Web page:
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-[Film Reviews]-, South Asian Cinema, South Indian Cinema

‘Neram’ (2013): Slim, Efficient South Indian Filmmaking


Directed by: Alphonse Putharen || Produced by: Koral Viswanathan

Screenplay by: Alphonse Putharen || Starring: Nivin Pauly, Nazriaya Nazim, Bobby Simha, Lalu Alex, Manoj K. Jayan, Shammi Thilakan, Anju Kurian Willson Joseph, Ramesh Thilak, Joju George

Music by: Rajesh Murugesan || Cinematography: Anand C. Chandran || Edited by: Alphonse Putharen || Country: India || Language: Malayalam, Tamil

Running Time: 110 minutes

Alphonse Putharen’s Neram is a scrappy little comedy that takes an un-special situation and puts a creative spin on it. The film runs on the theme that good times can turn a man into a prince and bad times can turn him into a pauper. Efficiency, I love it! At the beginning of the movie, bad times have befallen Nivin Pauly’s average schmuck protagonist, who must contend not only with his asinine in-laws, but also violent criminals out to get him in one of those no good, very bad days that so often befalls hapless main characters. You have your standard South Asian setup: The young man has to pay for his sister’s wedding (remember, the bride’s family always pays the dowry) but can’t afford it as he’s lost his job, so he has to borrow money from a loan shark. He’s also trying to marry his longtime girlfriend, but is unable to, because her asshole father rejects his offer due to the aforementioned lack of employment. The guy has to pay for things he shouldn’t, status and money problems hound him, and he wants to marry his sweetheart but obstacles are thrown in the way — same old shit.

What makes Neram fun is that it works in animated sequences, slow-motion shots, a great background soundtrack, and funky new wave-style cinematography to highlight the emotions of its characters and explain their backstories. It’s the first low-budget, non-Hindi Indian film I’ve watched that pairs the inventive, non-traditional editing and camerawork typically associated with independent productions along with the scrappy filmmaking tone of a small budgeted feature. In other words, Neram has cleverness to match its cheapness.

Top: That shark (a great Bobby Simha, left) is giving you an implied facepalm if there ever was one. Bottom: And truer words were never said.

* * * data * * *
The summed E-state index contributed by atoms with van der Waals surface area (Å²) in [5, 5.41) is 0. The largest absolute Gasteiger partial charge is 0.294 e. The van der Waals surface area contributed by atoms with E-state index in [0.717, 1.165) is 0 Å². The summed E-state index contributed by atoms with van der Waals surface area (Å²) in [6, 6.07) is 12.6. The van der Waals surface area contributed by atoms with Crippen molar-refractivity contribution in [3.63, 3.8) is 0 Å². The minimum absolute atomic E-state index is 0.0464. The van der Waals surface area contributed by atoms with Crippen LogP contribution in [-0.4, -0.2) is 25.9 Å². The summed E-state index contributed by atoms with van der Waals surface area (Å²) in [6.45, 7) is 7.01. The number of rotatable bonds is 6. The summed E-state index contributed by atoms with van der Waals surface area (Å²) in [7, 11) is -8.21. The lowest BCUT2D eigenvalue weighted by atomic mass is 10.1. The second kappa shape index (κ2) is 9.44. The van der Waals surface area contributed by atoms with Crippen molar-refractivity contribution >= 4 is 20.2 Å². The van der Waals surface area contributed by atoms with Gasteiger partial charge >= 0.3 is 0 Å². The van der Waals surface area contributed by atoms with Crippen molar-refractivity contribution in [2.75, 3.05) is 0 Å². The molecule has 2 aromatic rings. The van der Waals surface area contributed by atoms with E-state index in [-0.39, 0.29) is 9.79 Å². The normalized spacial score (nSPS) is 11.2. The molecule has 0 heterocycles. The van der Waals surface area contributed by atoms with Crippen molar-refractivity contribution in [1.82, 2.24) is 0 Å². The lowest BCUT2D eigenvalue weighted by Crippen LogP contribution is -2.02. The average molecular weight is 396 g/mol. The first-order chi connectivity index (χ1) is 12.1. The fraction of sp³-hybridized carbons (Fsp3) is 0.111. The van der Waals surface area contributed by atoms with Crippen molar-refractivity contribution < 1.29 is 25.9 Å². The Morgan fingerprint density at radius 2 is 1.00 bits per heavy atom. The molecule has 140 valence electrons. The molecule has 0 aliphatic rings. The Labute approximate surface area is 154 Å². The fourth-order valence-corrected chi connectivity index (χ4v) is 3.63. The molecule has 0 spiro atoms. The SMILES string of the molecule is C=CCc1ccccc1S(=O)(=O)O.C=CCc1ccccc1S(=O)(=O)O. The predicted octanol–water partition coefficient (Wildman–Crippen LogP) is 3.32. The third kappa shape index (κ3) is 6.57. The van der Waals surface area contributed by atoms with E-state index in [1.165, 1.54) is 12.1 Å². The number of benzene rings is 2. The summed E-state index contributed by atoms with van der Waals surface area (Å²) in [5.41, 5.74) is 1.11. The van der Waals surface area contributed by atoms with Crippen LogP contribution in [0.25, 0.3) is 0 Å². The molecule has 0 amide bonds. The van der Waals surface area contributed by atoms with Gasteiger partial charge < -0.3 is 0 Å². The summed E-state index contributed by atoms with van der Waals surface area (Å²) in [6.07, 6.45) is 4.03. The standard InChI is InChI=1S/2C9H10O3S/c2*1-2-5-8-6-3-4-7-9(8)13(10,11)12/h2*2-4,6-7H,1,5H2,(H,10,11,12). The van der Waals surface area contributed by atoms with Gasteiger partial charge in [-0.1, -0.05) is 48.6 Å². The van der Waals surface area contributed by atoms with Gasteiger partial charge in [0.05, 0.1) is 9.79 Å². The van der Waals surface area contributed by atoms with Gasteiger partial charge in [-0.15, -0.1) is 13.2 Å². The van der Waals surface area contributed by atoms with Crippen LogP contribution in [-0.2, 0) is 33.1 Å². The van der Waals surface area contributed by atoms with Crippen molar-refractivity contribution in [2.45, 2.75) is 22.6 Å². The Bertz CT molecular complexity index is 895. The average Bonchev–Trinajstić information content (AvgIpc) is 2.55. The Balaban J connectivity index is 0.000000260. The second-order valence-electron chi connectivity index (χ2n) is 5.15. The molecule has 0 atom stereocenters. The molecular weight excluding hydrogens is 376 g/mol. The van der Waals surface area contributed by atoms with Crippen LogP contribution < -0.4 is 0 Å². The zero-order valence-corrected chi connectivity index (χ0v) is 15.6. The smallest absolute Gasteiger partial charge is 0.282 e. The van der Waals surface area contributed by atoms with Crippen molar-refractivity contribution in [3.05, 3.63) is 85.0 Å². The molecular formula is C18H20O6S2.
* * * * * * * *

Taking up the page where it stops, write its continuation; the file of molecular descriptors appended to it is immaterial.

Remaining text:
The story is nothing new or surprising as I said, but all the characters are likable or memorable in some way, and all play important parts in the story. The narrative feels much tighter and the writing as a whole much better edited than most South Asian productions. The filmmakers keep things simple and tell a short, sweet, and fun romp about a poor guy just trying to keep his hectic life from getting out of hand. The premise and execution of the story are similar to many low-budget American comedies, although I would say Neram’s cinematography is a good deal better than most. Many of the gags are based on awkward slapstick and goofy moped chases, and most of it works. The film rarely misses a comedic beat.

The only thing I’d fault the movie on is its somewhat rushed pace and the way the story feels abbreviated at the end. No joke, the ending is abrupt, and I actually wish this film (an Indian one, mind you) took more time to develop its story. At less than two hours, Neram feels very, very quick for a movie made in South Asia, and even more surprisingly, it’s short to a fault.

There’s not much else to say about Neram. It’s a reliable indie-ish comedy that has smart direction paired with a solid script. It’s story and characters aren’t particularly thought-provoking, nor does it have spectacular, flashy musical numbers, but that doesn’t matter because all the storytelling and cinematographic basics are so consistent. There aren’t many great expectations with a film like this, but then again, there’s plenty of intelligent fun to be had and few letdowns.


SUMMARY & RECOMMENDATION: Neram keeps it simple and tells an effective, funny story with a main character we can root for, supporting characters who are interesting and integral to the story, and a bad-guy who’s threatening and effective (and damned funny) as an antagonist. The gags and awkward slapstick work for the most part, and the inventive, new-wave cinematography doesn’t hurt the movie’s aesthetics.

However… the story is a little too rushed. The villain is killed off too early and anticlimactically.


? Matthew, just tell your brother-in-law to take his honeymoon and shove it up his ass.

About The Celtic Predator

I love movies, music, video games, and big, scary creatures.

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